The gameplay seems similar to games like Wonder Boy and that J.J. and Jeff platformer I played a few weeks back, as I have to make my way rightwards against the clock, leaping over enemies and collecting fruit along the way. Though there is one major difference I've noticed so far: it is bloody difficult to get hit. Seriously, the game is so slow that you'd have to be pretty new or pretty terrible at videogames to actually collide with these creatures.

Hey, I never claimed to be any good at platformers. I guess that I'm supposed to duck when the birds swoop down then.

In Wonder Boy being hit just once kicks you right back to the last checkpoint, in J.J. and Jeff getting hit knocks a chunk from your combined health bar and timer. In this getting hit... stuns me for a moment, and that's about it. It's theoretically possible that if a player keeps running into birds they'll eventually run out of time and fail, but it'd take a more patient man than me to test that out.

Alright, what's in the mysterious blue door then? A bonus stage? A toilet? A portal to a H.R. Giger-style bio-mechanical horror dimension?

Oh, it's a picture of a postal seagull delivering letters. Funny, all the ones I've met so far have delivered only pain.


A FEW SCREENS LATER.


Another door already? I'll check out what's inside just as soon as I get my cat to double jump and collect that fruit up there. The game's got a decent feel to it, but this guy doesn't jump anywhere as high as you'd expect him to.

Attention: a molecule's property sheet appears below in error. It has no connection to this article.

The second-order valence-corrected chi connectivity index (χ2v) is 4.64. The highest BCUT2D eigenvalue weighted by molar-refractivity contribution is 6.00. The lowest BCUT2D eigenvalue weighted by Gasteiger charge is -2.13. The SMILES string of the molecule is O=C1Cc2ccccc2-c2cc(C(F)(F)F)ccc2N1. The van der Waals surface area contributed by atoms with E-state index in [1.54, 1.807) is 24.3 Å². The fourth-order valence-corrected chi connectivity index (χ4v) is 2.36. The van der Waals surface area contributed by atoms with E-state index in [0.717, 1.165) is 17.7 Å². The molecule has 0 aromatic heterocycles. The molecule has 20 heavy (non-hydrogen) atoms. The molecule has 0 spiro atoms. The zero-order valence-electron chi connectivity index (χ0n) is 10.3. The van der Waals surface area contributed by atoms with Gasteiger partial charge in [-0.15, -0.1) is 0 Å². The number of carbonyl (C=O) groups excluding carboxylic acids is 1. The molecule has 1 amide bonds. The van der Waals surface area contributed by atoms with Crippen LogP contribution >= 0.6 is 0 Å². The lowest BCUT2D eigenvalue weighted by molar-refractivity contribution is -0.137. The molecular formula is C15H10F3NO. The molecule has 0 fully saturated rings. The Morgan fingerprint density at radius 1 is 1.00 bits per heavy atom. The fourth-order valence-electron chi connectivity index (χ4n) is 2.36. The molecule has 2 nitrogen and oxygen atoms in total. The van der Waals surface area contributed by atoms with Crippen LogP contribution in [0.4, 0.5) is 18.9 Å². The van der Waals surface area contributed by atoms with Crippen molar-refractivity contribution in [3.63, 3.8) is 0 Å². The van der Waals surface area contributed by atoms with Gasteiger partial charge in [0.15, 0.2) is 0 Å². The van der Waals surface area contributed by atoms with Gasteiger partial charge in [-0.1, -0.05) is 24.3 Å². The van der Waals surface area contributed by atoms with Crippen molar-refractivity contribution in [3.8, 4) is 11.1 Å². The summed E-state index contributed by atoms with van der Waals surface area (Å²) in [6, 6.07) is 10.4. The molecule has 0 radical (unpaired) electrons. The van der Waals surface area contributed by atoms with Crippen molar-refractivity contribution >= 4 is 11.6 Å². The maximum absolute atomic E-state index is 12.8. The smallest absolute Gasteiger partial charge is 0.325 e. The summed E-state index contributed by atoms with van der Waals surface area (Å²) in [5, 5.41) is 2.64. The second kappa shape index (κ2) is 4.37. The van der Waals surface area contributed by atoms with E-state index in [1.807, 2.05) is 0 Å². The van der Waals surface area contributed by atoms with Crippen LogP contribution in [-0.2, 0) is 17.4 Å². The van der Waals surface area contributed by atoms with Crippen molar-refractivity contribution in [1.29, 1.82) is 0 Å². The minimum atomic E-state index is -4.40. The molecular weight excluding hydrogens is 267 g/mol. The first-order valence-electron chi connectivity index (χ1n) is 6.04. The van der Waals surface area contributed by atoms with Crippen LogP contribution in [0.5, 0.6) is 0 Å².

Oh hang on, I see that turtle slowly shuffling my way. Those things are like nature's trampoline, or nature's portable rock at least. Jumping on regular enemies knocks me back, but I've got a good feeling about this guy.

Hey it is safe to jump on turtles! Right, now that I've solved that puzzle and got my fruit I can go look inside the door.

Oh crap, it's a sliding block puzzle! I take back everything I said about this game having no challenge to it, because I am utterly crap at these things.


HOURS PASS.


Well that's close enough, right? I mean you can kind of tell what it is. Crap, if this was a plastic toy, this would be the part where I'd get a screwdriver out and apply a bit of 'outside the box' thinking.

I am really going to have to memorise the trick to solving these at some point, because twitch could play this minigame better than I can. Man that reference is going to be so dated in a few years.


A FEW YEARS LATER.


DONE IT! I AM THE MASTER OF THE SLIDING BLOCK PUZZLE.

So what did I get for my trouble? Aside from the picture of the cat waving his arm I mean. Well I didn't get any points because the game has no score, and I didn't get any bonus coins or lives because the game doesn't have them either.

Wow, I guess all I got really was a picture of a cat doing warm up exercises. Moving on then.

Oops. I misjudged my jump and landed on the gold seal, which then bounced me off into the path of the seagull. Seems that if I get hit enough times in a row my cat is properly stunned for a bit, costing me a more serious chunk of my precious time while I wait for him to recover.

Plenty of bars left on the timer yet though, and I've got a full box of strawberries.

C'mon c'mon, throw the strawberries faster would you, the timer's still going down! Also I'm bored now. It turns out that I was gathering all that floating beach fruit to feed the cute lil' dinosaur from the intro, because he's too lazy to go pluck it out of mid-air himself.